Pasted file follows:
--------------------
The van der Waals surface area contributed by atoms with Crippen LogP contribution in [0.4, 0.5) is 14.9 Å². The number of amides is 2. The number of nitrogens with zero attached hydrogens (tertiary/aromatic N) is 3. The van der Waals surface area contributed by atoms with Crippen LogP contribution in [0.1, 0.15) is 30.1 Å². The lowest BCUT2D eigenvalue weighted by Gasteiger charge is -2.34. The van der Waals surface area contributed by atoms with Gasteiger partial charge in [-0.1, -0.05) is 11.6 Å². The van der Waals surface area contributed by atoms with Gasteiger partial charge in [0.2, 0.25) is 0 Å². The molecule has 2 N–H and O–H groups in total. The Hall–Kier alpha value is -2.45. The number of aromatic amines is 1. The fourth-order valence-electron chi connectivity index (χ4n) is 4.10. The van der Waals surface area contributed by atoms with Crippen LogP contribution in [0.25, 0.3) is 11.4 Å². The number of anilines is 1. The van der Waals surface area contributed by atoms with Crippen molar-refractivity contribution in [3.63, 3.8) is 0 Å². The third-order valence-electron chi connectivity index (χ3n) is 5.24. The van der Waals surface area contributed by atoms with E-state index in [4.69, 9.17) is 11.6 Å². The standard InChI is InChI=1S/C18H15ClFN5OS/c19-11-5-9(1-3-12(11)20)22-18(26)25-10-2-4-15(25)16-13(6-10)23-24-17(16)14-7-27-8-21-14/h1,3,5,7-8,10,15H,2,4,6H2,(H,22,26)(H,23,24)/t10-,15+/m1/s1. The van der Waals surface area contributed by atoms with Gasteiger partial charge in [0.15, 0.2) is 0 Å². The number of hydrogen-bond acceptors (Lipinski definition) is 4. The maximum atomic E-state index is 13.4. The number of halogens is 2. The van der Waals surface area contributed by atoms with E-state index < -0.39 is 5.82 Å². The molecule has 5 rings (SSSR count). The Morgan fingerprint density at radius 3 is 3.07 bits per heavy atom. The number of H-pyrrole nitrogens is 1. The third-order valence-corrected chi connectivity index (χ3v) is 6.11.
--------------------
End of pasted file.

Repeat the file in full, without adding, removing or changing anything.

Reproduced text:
The van der Waals surface area contributed by atoms with Crippen LogP contribution in [0.4, 0.5) is 14.9 Å². The number of amides is 2. The number of nitrogens with zero attached hydrogens (tertiary/aromatic N) is 3. The van der Waals surface area contributed by atoms with Crippen LogP contribution in [0.1, 0.15) is 30.1 Å². The lowest BCUT2D eigenvalue weighted by Gasteiger charge is -2.34. The van der Waals surface area contributed by atoms with Gasteiger partial charge in [-0.1, -0.05) is 11.6 Å². The van der Waals surface area contributed by atoms with Gasteiger partial charge in [0.2, 0.25) is 0 Å². The molecule has 2 N–H and O–H groups in total. The Hall–Kier alpha value is -2.45. The number of aromatic amines is 1. The fourth-order valence-electron chi connectivity index (χ4n) is 4.10. The van der Waals surface area contributed by atoms with Crippen LogP contribution in [0.25, 0.3) is 11.4 Å². The number of anilines is 1. The van der Waals surface area contributed by atoms with Crippen molar-refractivity contribution in [3.63, 3.8) is 0 Å². The third-order valence-electron chi connectivity index (χ3n) is 5.24. The van der Waals surface area contributed by atoms with E-state index in [4.69, 9.17) is 11.6 Å². The standard InChI is InChI=1S/C18H15ClFN5OS/c19-11-5-9(1-3-12(11)20)22-18(26)25-10-2-4-15(25)16-13(6-10)23-24-17(16)14-7-27-8-21-14/h1,3,5,7-8,10,15H,2,4,6H2,(H,22,26)(H,23,24)/t10-,15+/m1/s1. The van der Waals surface area contributed by atoms with Gasteiger partial charge in [0.15, 0.2) is 0 Å². The number of hydrogen-bond acceptors (Lipinski definition) is 4. The maximum atomic E-state index is 13.4. The number of halogens is 2. The van der Waals surface area contributed by atoms with E-state index < -0.39 is 5.82 Å². The molecule has 5 rings (SSSR count). The Morgan fingerprint density at radius 3 is 3.07 bits per heavy atom. The number of H-pyrrole nitrogens is 1. The third-order valence-corrected chi connectivity index (χ3v) is 6.11.